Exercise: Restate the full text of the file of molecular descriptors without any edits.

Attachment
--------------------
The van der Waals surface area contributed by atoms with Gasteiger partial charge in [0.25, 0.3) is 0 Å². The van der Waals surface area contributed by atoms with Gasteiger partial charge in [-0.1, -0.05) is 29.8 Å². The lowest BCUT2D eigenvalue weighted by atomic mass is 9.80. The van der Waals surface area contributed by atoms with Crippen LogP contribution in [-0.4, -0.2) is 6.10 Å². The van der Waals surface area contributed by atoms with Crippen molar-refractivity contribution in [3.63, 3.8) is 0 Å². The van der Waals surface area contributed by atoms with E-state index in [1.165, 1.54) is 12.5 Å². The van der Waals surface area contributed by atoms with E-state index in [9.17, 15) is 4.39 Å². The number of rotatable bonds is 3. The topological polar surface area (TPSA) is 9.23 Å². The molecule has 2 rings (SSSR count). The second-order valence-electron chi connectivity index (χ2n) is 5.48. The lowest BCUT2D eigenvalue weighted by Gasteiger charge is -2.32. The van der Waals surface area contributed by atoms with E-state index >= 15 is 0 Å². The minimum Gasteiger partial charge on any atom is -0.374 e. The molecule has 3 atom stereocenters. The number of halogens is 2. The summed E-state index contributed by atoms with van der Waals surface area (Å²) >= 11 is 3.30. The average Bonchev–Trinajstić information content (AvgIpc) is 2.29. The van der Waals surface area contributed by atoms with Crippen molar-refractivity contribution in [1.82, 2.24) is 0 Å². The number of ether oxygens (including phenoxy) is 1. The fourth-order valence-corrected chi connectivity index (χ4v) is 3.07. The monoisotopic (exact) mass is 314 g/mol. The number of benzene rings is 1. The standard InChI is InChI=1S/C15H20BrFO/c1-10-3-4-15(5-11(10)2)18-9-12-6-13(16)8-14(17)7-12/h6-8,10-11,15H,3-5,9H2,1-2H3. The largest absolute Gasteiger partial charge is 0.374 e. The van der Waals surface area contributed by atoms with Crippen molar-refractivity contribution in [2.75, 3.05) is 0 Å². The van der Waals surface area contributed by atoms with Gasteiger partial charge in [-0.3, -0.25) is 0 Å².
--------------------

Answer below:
The van der Waals surface area contributed by atoms with Gasteiger partial charge in [0.25, 0.3) is 0 Å². The van der Waals surface area contributed by atoms with Gasteiger partial charge in [-0.1, -0.05) is 29.8 Å². The lowest BCUT2D eigenvalue weighted by atomic mass is 9.80. The van der Waals surface area contributed by atoms with Crippen LogP contribution in [-0.4, -0.2) is 6.10 Å². The van der Waals surface area contributed by atoms with Crippen molar-refractivity contribution in [3.63, 3.8) is 0 Å². The van der Waals surface area contributed by atoms with E-state index in [1.165, 1.54) is 12.5 Å². The van der Waals surface area contributed by atoms with E-state index in [9.17, 15) is 4.39 Å². The number of rotatable bonds is 3. The topological polar surface area (TPSA) is 9.23 Å². The molecule has 2 rings (SSSR count). The second-order valence-electron chi connectivity index (χ2n) is 5.48. The lowest BCUT2D eigenvalue weighted by Gasteiger charge is -2.32. The van der Waals surface area contributed by atoms with E-state index >= 15 is 0 Å². The minimum Gasteiger partial charge on any atom is -0.374 e. The molecule has 3 atom stereocenters. The number of halogens is 2. The summed E-state index contributed by atoms with van der Waals surface area (Å²) >= 11 is 3.30. The average Bonchev–Trinajstić information content (AvgIpc) is 2.29. The van der Waals surface area contributed by atoms with Crippen molar-refractivity contribution in [1.82, 2.24) is 0 Å². The number of ether oxygens (including phenoxy) is 1. The fourth-order valence-corrected chi connectivity index (χ4v) is 3.07. The monoisotopic (exact) mass is 314 g/mol. The number of benzene rings is 1. The standard InChI is InChI=1S/C15H20BrFO/c1-10-3-4-15(5-11(10)2)18-9-12-6-13(16)8-14(17)7-12/h6-8,10-11,15H,3-5,9H2,1-2H3. The largest absolute Gasteiger partial charge is 0.374 e. The van der Waals surface area contributed by atoms with Crippen molar-refractivity contribution in [2.75, 3.05) is 0 Å². The van der Waals surface area contributed by atoms with Gasteiger partial charge in [-0.3, -0.25) is 0 Å².